- By Rich Tupica
BAY MILLS TOWNSHIP, Mich — Students at a small Tribal college in Michigan are using 3D printing technology to produce reusable face masks for emergency workers in their area. A couple weeks ago, the advanced manufacturing program at Bay Mills Community College was asked to help with supplying eight local health organizations, according to Diverse reporter Sara Weissman.
The lightweight face shields will be sent to hospitals, police and fire departments, a volunteer ambulance station and a health center. The students’ goal is to manufacture 150 masks per day, totalling 3,000 in a three-week period. Bay Mills Community College (BMCC), which is located in a northern part of Michigan’s Upper Peninsula, is working in cooperation with staff at Eastern Upper Peninsula Intermediate School District and Lake Superior State University. “People are just amazed at the roll-out of this,” Dr. Christopher Griffen, technical director at the Great Lakes Composite Institute and an instructor at Bay Mills Community College, told Diverse. “We were able to really put this out fast … “[It took] “a lot of cooperation” [to get the masks] out the door and into the community as quickly as possible.”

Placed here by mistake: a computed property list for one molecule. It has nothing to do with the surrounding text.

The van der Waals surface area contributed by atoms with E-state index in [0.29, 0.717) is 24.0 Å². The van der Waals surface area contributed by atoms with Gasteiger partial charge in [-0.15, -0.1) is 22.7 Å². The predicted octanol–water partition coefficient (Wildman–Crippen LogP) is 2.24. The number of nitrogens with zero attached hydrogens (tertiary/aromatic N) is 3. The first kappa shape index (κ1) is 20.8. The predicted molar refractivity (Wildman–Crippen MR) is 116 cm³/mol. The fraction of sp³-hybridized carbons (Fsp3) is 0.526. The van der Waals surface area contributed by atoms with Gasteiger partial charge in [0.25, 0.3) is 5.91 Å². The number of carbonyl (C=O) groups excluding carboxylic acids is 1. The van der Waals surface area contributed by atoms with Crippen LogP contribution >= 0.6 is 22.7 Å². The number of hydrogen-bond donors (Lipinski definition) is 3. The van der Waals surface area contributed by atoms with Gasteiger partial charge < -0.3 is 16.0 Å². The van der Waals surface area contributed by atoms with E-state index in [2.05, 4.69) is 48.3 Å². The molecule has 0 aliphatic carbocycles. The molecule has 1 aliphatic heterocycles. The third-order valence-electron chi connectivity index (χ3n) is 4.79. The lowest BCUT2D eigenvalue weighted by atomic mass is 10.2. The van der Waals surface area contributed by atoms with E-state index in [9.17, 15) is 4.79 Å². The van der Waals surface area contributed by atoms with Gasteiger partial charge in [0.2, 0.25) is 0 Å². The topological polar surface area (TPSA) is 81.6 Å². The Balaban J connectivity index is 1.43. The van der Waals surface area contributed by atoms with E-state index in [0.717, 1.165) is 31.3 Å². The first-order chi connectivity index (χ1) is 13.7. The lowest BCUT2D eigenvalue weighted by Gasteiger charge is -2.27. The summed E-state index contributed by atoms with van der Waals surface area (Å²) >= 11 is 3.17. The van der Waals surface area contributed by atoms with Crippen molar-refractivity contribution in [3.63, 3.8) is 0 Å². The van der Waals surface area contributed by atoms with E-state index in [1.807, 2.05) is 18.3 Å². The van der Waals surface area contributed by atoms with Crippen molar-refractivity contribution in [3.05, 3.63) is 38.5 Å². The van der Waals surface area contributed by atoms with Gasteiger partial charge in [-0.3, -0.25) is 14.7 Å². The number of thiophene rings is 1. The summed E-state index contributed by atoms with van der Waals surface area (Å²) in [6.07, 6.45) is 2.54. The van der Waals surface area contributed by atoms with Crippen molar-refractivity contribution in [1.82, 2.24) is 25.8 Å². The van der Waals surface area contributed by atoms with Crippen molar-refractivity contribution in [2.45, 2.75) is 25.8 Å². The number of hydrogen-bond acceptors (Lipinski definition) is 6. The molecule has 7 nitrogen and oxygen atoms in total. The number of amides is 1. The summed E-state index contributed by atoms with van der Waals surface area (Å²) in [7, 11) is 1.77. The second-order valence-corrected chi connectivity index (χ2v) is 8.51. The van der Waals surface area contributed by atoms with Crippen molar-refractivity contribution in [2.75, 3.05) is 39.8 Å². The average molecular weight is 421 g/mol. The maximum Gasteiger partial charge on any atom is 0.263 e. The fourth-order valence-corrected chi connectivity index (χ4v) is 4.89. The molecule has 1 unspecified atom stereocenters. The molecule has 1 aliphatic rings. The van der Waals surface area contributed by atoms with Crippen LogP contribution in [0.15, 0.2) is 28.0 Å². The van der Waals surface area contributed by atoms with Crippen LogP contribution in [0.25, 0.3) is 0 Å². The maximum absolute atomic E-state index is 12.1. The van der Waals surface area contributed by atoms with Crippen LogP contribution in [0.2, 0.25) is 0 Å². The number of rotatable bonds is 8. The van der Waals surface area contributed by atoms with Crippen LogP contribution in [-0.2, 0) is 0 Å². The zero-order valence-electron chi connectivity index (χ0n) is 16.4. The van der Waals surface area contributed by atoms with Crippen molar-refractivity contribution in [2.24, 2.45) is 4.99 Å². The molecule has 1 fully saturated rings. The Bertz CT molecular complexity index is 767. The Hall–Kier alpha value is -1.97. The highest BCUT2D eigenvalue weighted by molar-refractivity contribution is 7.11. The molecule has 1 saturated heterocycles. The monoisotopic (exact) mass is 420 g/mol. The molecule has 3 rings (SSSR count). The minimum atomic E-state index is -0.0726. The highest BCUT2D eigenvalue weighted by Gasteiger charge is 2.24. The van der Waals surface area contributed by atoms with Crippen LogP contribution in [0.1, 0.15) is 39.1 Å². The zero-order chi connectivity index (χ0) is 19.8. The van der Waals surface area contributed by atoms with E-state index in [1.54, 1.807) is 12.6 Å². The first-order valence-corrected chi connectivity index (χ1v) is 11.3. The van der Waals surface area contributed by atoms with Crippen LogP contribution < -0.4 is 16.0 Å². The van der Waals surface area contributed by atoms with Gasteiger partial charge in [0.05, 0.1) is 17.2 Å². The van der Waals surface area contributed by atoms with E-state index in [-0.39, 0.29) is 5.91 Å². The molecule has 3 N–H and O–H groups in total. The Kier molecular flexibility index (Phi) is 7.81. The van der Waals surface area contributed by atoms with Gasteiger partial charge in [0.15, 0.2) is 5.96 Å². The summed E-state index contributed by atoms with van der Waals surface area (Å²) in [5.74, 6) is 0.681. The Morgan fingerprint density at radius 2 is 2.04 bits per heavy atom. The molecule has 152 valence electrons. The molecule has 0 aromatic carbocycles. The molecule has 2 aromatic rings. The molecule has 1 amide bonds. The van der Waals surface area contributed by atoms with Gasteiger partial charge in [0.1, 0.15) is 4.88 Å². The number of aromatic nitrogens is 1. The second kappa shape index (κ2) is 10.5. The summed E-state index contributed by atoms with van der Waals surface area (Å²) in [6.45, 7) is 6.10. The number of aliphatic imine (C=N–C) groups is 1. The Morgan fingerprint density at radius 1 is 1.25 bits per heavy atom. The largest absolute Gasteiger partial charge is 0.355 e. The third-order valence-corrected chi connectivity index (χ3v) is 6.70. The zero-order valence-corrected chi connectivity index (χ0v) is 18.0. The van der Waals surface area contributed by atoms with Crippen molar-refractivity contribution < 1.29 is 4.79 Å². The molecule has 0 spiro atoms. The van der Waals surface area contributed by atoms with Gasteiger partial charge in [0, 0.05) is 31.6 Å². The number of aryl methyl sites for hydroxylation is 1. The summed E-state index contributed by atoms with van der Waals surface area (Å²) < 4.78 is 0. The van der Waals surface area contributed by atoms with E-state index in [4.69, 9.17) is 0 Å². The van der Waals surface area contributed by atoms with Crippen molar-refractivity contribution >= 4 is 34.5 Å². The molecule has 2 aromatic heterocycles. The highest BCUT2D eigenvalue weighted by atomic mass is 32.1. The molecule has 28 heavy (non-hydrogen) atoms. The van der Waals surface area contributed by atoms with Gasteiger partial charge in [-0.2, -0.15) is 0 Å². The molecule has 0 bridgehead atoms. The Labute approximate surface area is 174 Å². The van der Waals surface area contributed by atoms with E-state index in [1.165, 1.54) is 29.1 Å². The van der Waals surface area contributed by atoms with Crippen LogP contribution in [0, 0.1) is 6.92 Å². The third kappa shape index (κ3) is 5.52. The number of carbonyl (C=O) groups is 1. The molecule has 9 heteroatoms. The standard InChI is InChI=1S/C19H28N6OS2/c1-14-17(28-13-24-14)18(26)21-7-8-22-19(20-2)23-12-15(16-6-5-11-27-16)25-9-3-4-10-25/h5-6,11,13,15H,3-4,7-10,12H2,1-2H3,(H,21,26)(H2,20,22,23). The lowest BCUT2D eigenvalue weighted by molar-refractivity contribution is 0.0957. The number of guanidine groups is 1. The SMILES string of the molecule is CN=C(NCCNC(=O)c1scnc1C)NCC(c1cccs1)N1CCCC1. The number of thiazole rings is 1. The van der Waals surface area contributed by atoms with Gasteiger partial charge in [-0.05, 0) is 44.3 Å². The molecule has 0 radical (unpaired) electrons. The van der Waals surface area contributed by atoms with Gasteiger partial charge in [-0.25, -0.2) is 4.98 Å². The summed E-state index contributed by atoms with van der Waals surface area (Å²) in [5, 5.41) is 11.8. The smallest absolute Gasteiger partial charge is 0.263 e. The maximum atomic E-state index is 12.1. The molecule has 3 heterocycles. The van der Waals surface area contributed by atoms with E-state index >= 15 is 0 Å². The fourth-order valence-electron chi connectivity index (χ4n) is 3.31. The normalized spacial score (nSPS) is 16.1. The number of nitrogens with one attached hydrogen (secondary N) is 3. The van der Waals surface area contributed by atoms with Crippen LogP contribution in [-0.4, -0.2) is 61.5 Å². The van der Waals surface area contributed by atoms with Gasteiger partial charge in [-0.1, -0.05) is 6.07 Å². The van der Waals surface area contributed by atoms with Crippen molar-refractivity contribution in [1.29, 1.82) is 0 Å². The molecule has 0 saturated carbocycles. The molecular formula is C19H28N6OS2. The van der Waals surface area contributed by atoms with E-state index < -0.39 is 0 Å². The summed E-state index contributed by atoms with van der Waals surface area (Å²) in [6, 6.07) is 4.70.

BMCC, a tribally controlled community college and land grant institution, states it offers students a “culturally diverse environment that supports and maintains the Anishinaabek culture and language.”
According to its website, BMCC’s curriculum also “promotes preservation of the customs and beliefs of Native Americans” and is “designed to integrate traditional Native American values with higher education.”
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